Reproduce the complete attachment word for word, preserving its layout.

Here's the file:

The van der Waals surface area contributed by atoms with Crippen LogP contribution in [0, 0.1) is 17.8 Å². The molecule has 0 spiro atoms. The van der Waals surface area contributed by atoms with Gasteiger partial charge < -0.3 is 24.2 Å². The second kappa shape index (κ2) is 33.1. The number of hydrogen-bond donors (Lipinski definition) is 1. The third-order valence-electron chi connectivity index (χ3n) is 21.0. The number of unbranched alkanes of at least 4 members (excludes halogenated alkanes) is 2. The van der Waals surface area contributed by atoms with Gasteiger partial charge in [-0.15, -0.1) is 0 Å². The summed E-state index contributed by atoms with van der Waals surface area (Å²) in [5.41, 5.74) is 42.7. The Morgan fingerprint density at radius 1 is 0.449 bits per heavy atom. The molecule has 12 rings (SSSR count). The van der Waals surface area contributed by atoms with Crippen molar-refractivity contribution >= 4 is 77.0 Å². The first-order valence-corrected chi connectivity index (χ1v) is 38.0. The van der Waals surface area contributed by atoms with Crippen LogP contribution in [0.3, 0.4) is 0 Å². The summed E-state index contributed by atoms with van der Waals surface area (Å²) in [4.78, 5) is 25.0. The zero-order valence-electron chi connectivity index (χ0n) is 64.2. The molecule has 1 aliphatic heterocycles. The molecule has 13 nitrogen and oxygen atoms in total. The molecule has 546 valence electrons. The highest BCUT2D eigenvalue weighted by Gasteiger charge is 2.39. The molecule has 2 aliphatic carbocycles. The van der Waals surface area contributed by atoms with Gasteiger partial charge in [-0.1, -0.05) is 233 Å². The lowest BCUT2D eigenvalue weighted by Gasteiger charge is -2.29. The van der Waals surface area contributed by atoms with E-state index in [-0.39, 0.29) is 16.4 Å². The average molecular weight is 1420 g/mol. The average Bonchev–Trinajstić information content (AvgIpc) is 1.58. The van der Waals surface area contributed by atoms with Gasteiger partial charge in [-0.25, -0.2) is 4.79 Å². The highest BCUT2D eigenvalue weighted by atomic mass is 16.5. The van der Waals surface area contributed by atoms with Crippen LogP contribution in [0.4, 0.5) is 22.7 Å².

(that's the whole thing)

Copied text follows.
The van der Waals surface area contributed by atoms with Crippen LogP contribution in [0, 0.1) is 17.8 Å². The molecule has 0 spiro atoms. The van der Waals surface area contributed by atoms with Gasteiger partial charge < -0.3 is 24.2 Å². The second kappa shape index (κ2) is 33.1. The number of hydrogen-bond donors (Lipinski definition) is 1. The third-order valence-electron chi connectivity index (χ3n) is 21.0. The number of unbranched alkanes of at least 4 members (excludes halogenated alkanes) is 2. The van der Waals surface area contributed by atoms with Gasteiger partial charge in [-0.15, -0.1) is 0 Å². The summed E-state index contributed by atoms with van der Waals surface area (Å²) in [5.41, 5.74) is 42.7. The Morgan fingerprint density at radius 1 is 0.449 bits per heavy atom. The molecule has 12 rings (SSSR count). The van der Waals surface area contributed by atoms with Crippen molar-refractivity contribution >= 4 is 77.0 Å². The first-order valence-corrected chi connectivity index (χ1v) is 38.0. The van der Waals surface area contributed by atoms with Crippen LogP contribution in [0.3, 0.4) is 0 Å². The summed E-state index contributed by atoms with van der Waals surface area (Å²) in [4.78, 5) is 25.0. The zero-order valence-electron chi connectivity index (χ0n) is 64.2. The molecule has 1 aliphatic heterocycles. The molecule has 13 nitrogen and oxygen atoms in total. The molecule has 546 valence electrons. The highest BCUT2D eigenvalue weighted by Gasteiger charge is 2.39. The molecule has 2 aliphatic carbocycles. The van der Waals surface area contributed by atoms with Gasteiger partial charge in [-0.1, -0.05) is 233 Å². The lowest BCUT2D eigenvalue weighted by Gasteiger charge is -2.29. The van der Waals surface area contributed by atoms with E-state index in [-0.39, 0.29) is 16.4 Å². The average molecular weight is 1420 g/mol. The average Bonchev–Trinajstić information content (AvgIpc) is 1.58. The van der Waals surface area contributed by atoms with Gasteiger partial charge in [-0.25, -0.2) is 4.79 Å². The highest BCUT2D eigenvalue weighted by atomic mass is 16.5. The van der Waals surface area contributed by atoms with Crippen LogP contribution in [0.4, 0.5) is 22.7 Å².